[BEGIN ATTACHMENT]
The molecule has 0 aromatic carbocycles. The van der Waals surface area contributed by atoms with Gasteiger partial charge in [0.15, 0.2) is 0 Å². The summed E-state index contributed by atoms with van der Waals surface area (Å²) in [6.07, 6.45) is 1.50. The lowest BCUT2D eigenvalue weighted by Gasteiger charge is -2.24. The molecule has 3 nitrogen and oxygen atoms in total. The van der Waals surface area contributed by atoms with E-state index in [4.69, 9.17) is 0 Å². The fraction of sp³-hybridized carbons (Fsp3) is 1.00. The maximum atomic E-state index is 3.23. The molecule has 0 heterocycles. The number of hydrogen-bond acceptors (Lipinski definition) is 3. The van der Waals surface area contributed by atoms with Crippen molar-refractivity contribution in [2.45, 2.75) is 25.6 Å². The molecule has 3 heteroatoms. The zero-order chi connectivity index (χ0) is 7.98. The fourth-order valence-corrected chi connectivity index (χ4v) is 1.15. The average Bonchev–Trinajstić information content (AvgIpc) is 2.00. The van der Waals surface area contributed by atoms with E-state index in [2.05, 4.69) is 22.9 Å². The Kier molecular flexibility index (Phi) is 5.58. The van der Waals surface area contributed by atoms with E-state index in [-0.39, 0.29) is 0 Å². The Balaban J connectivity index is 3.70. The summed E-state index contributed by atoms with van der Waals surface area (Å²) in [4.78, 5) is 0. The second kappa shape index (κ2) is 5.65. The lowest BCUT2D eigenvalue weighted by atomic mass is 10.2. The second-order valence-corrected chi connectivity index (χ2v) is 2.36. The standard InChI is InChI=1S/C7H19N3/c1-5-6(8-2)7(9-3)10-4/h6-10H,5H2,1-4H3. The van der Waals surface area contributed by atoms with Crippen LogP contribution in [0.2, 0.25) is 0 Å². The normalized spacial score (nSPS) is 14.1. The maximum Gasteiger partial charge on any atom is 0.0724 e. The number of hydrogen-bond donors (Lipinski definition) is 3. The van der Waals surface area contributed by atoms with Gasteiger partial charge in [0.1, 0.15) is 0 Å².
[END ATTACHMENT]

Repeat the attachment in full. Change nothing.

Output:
The molecule has 0 aromatic carbocycles. The van der Waals surface area contributed by atoms with Gasteiger partial charge in [0.15, 0.2) is 0 Å². The summed E-state index contributed by atoms with van der Waals surface area (Å²) in [6.07, 6.45) is 1.50. The lowest BCUT2D eigenvalue weighted by Gasteiger charge is -2.24. The molecule has 3 nitrogen and oxygen atoms in total. The van der Waals surface area contributed by atoms with E-state index in [4.69, 9.17) is 0 Å². The fraction of sp³-hybridized carbons (Fsp3) is 1.00. The maximum atomic E-state index is 3.23. The molecule has 0 heterocycles. The number of hydrogen-bond acceptors (Lipinski definition) is 3. The van der Waals surface area contributed by atoms with Crippen molar-refractivity contribution in [2.45, 2.75) is 25.6 Å². The molecule has 3 heteroatoms. The zero-order chi connectivity index (χ0) is 7.98. The fourth-order valence-corrected chi connectivity index (χ4v) is 1.15. The average Bonchev–Trinajstić information content (AvgIpc) is 2.00. The van der Waals surface area contributed by atoms with E-state index in [2.05, 4.69) is 22.9 Å². The Kier molecular flexibility index (Phi) is 5.58. The van der Waals surface area contributed by atoms with E-state index in [-0.39, 0.29) is 0 Å². The Balaban J connectivity index is 3.70. The summed E-state index contributed by atoms with van der Waals surface area (Å²) in [4.78, 5) is 0. The second kappa shape index (κ2) is 5.65. The lowest BCUT2D eigenvalue weighted by atomic mass is 10.2. The second-order valence-corrected chi connectivity index (χ2v) is 2.36. The standard InChI is InChI=1S/C7H19N3/c1-5-6(8-2)7(9-3)10-4/h6-10H,5H2,1-4H3. The van der Waals surface area contributed by atoms with Crippen LogP contribution in [0.2, 0.25) is 0 Å². The normalized spacial score (nSPS) is 14.1. The maximum Gasteiger partial charge on any atom is 0.0724 e. The number of hydrogen-bond donors (Lipinski definition) is 3. The van der Waals surface area contributed by atoms with Gasteiger partial charge in [0.1, 0.15) is 0 Å².